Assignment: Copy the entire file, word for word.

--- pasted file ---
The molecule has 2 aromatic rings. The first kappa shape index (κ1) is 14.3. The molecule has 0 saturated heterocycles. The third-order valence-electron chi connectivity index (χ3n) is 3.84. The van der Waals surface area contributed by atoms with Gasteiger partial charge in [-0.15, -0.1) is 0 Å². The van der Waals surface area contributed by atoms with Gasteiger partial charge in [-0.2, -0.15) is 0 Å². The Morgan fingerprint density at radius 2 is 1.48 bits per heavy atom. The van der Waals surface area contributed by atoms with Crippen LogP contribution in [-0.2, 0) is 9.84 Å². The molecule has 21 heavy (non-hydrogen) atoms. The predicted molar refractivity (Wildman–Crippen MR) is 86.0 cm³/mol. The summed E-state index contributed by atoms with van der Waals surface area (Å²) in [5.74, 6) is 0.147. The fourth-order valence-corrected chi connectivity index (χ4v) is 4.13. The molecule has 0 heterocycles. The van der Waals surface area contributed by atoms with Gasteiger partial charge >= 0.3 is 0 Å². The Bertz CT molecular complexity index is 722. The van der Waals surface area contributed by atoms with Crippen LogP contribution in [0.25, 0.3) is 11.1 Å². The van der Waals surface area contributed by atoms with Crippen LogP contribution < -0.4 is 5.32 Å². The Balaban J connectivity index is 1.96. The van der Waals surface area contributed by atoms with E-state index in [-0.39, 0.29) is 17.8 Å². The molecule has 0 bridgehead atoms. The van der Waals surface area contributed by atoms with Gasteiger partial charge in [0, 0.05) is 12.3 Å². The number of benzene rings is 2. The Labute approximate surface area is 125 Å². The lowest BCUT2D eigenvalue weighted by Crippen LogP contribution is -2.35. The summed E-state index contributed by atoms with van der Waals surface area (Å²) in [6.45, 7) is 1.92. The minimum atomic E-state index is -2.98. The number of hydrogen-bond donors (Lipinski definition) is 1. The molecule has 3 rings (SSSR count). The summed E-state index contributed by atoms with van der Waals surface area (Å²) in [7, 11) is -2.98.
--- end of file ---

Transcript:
The molecule has 2 aromatic rings. The first kappa shape index (κ1) is 14.3. The molecule has 0 saturated heterocycles. The third-order valence-electron chi connectivity index (χ3n) is 3.84. The van der Waals surface area contributed by atoms with Gasteiger partial charge in [-0.15, -0.1) is 0 Å². The van der Waals surface area contributed by atoms with Gasteiger partial charge in [-0.2, -0.15) is 0 Å². The Morgan fingerprint density at radius 2 is 1.48 bits per heavy atom. The van der Waals surface area contributed by atoms with Crippen LogP contribution in [-0.2, 0) is 9.84 Å². The molecule has 21 heavy (non-hydrogen) atoms. The predicted molar refractivity (Wildman–Crippen MR) is 86.0 cm³/mol. The summed E-state index contributed by atoms with van der Waals surface area (Å²) in [5.74, 6) is 0.147. The fourth-order valence-corrected chi connectivity index (χ4v) is 4.13. The molecule has 0 heterocycles. The van der Waals surface area contributed by atoms with Gasteiger partial charge >= 0.3 is 0 Å². The Bertz CT molecular complexity index is 722. The van der Waals surface area contributed by atoms with Crippen LogP contribution in [0.25, 0.3) is 11.1 Å². The van der Waals surface area contributed by atoms with Crippen LogP contribution < -0.4 is 5.32 Å². The Balaban J connectivity index is 1.96. The van der Waals surface area contributed by atoms with E-state index in [-0.39, 0.29) is 17.8 Å². The molecule has 0 bridgehead atoms. The van der Waals surface area contributed by atoms with Gasteiger partial charge in [0, 0.05) is 12.3 Å². The number of benzene rings is 2. The Labute approximate surface area is 125 Å². The lowest BCUT2D eigenvalue weighted by Crippen LogP contribution is -2.35. The summed E-state index contributed by atoms with van der Waals surface area (Å²) in [6.45, 7) is 1.92. The minimum atomic E-state index is -2.98. The number of hydrogen-bond donors (Lipinski definition) is 1. The molecule has 3 rings (SSSR count). The summed E-state index contributed by atoms with van der Waals surface area (Å²) in [7, 11) is -2.98.